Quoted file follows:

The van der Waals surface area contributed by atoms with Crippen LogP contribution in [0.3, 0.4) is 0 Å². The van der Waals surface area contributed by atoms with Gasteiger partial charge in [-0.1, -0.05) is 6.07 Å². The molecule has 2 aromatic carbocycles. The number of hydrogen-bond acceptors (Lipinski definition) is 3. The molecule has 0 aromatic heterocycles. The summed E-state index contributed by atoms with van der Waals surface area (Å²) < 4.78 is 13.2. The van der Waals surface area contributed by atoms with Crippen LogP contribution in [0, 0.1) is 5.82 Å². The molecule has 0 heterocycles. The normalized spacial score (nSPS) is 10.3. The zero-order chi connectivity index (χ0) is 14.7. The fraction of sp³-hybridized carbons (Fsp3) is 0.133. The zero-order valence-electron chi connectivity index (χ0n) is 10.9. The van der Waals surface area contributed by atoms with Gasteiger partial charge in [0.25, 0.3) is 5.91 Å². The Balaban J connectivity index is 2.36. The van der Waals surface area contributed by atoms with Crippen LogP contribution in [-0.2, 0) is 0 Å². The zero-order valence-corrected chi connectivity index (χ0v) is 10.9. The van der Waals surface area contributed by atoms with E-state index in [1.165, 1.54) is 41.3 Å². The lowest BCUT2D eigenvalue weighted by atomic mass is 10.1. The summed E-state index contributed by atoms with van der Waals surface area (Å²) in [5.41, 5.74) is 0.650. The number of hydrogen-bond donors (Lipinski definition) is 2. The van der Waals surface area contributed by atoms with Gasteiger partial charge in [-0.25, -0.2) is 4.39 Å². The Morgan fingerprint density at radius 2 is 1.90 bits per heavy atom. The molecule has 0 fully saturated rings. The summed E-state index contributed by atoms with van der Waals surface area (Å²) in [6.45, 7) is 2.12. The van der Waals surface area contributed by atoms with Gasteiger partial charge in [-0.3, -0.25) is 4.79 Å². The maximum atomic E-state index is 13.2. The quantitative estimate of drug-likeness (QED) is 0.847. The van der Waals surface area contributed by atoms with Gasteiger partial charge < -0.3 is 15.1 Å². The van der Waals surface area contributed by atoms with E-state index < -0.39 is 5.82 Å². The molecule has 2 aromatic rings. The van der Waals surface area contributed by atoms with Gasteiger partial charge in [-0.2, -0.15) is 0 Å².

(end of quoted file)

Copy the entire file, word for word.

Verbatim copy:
The van der Waals surface area contributed by atoms with Crippen LogP contribution in [0.3, 0.4) is 0 Å². The van der Waals surface area contributed by atoms with Gasteiger partial charge in [-0.1, -0.05) is 6.07 Å². The molecule has 2 aromatic carbocycles. The number of hydrogen-bond acceptors (Lipinski definition) is 3. The molecule has 0 aromatic heterocycles. The summed E-state index contributed by atoms with van der Waals surface area (Å²) < 4.78 is 13.2. The van der Waals surface area contributed by atoms with Crippen LogP contribution in [0, 0.1) is 5.82 Å². The molecule has 0 heterocycles. The normalized spacial score (nSPS) is 10.3. The zero-order chi connectivity index (χ0) is 14.7. The fraction of sp³-hybridized carbons (Fsp3) is 0.133. The zero-order valence-electron chi connectivity index (χ0n) is 10.9. The van der Waals surface area contributed by atoms with Gasteiger partial charge in [0.25, 0.3) is 5.91 Å². The Balaban J connectivity index is 2.36. The van der Waals surface area contributed by atoms with Crippen LogP contribution in [-0.2, 0) is 0 Å². The zero-order valence-corrected chi connectivity index (χ0v) is 10.9. The van der Waals surface area contributed by atoms with E-state index in [1.165, 1.54) is 41.3 Å². The lowest BCUT2D eigenvalue weighted by atomic mass is 10.1. The summed E-state index contributed by atoms with van der Waals surface area (Å²) in [5.41, 5.74) is 0.650. The number of hydrogen-bond donors (Lipinski definition) is 2. The van der Waals surface area contributed by atoms with Gasteiger partial charge in [-0.25, -0.2) is 4.39 Å². The Morgan fingerprint density at radius 2 is 1.90 bits per heavy atom. The molecule has 0 fully saturated rings. The summed E-state index contributed by atoms with van der Waals surface area (Å²) in [6.45, 7) is 2.12. The van der Waals surface area contributed by atoms with Gasteiger partial charge in [-0.3, -0.25) is 4.79 Å². The maximum atomic E-state index is 13.2. The quantitative estimate of drug-likeness (QED) is 0.847. The van der Waals surface area contributed by atoms with Gasteiger partial charge < -0.3 is 15.1 Å². The van der Waals surface area contributed by atoms with E-state index < -0.39 is 5.82 Å². The molecule has 2 aromatic rings. The van der Waals surface area contributed by atoms with Gasteiger partial charge in [-0.2, -0.15) is 0 Å².